Federal legislation to allow the Chickasaw and Cherokee Nations to compact with the state of Oklahoma on criminal justice was formally introduced today for Rep. Tom Cole, a Chickasaw and one of just a handful of Native Americans in Congress. The introduction comes one day after leaders of the two tribes signaled their support for the bill.
Given the respect that Republicans, and many Democrats, have for Rep. Cole, and with his tribal affiliation, it's no surprise that he has taken the lead role on Capitol Hill in trying to solve the problems caused by the Supreme Court's decision in McGirt v. Oklahoma last summer.
The 5-4 ruling stipulated that Congress never actually disestablished the Muscogee Nation and thus the federal government, not the state, had jurisdiction in any major crimes occurring within the tribe's former reservation boundaries. Rulings by the Oklahoma Court of Criminal Appeals expanded the ruling to apply to major crimes committed on Cherokee, Chickasaw, Chocktaw, and Seminole Nation land, as well.
In the aftermath, hundreds of state convictions have been vacated and federal authorities have had to try to step in and refile charges, as well as, take on new cases.
Within months of the decision, some leaders including Oklahoma Attorney General Mike Hunter began advocating for Congress to allow the tribes, if they wanted, to give that jurisdiction back to the state through compacting. Leaders in the Chickasaw and Cherokee Nations expressed support for such a solution, while the other three tribes suggested going down that path could put their newfound sovereignty at risk.
Congressman Cole, in a statement today, said the legislation he's introduced would preserve each tribe's independence, "rightly ensuring that any decision directly affecting Oklahoma or these tribes is made at the state and local level."
Choctaw Chief Gary Batton called the bill unnecessary and said if Congress wants to assist Oklahoma tribes on criminal jurisdiction, then those efforts should be aimed at strengthening tribal sovereignty.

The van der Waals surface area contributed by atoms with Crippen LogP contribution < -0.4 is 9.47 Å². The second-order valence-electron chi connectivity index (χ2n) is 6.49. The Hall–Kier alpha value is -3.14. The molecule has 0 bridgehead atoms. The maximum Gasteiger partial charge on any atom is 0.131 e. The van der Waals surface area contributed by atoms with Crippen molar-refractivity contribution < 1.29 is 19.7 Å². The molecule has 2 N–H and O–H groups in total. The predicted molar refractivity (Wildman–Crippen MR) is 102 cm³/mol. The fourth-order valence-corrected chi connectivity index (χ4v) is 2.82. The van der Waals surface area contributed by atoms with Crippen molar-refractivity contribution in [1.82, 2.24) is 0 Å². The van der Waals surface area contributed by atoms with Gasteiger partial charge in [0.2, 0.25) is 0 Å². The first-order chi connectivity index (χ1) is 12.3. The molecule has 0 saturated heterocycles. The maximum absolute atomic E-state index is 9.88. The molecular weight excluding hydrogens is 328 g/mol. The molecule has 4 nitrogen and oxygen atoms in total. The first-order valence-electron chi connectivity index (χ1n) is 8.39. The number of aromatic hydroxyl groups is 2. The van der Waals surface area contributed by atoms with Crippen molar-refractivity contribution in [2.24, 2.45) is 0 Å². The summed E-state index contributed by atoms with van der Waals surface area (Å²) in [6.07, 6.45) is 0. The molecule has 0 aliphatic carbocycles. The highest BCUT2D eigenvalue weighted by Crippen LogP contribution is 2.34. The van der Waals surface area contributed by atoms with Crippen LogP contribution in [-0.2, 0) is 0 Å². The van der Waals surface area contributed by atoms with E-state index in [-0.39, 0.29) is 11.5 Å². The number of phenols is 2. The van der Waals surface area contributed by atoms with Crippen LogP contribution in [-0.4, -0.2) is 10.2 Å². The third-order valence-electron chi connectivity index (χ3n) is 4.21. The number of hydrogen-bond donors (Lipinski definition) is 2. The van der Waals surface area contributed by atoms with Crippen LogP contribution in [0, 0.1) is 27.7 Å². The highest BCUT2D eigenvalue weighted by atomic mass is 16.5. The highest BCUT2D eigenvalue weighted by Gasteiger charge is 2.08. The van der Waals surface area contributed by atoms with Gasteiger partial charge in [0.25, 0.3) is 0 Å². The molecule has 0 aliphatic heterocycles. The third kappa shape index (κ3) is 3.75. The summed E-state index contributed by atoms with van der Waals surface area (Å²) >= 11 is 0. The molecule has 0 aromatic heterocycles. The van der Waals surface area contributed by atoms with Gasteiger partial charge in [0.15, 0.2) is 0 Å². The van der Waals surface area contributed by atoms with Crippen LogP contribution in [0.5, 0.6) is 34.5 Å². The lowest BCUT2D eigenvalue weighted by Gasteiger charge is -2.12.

In a Zoom call with the media on Monday Cherokee Nation Attorney General Sara Hill, who helped craft the bill, said, "This proposal doesn't give up any of the historic gains the tribes have worked so hard for in the McGirt case. And since that monumental decision, it gives more tools to the tribe while keeping the tribe in control of its own future."
The other partner in any potential compact negotiation, the state of Oklahoma, has made no comment yet on the introduction of compacting legislation. Governor Kevin Stitt has expressed, at best, uneven support for a compacting solution, and a spokesman for the Governor says they were not consulted on either the language in the bill or the timing of its introduction.
No other members of the state's House delegation have thus far commented on the bill, despite a general acknowledgment by all in recent months that they will need to present a united front in order to maximize the chances of getting legislation through the Democratic-controlled Congress.
Over on the Senate side, it's not clear who will carry the bill. Both Senators Jim Inhofe and James Lankford are still reviewing the bill.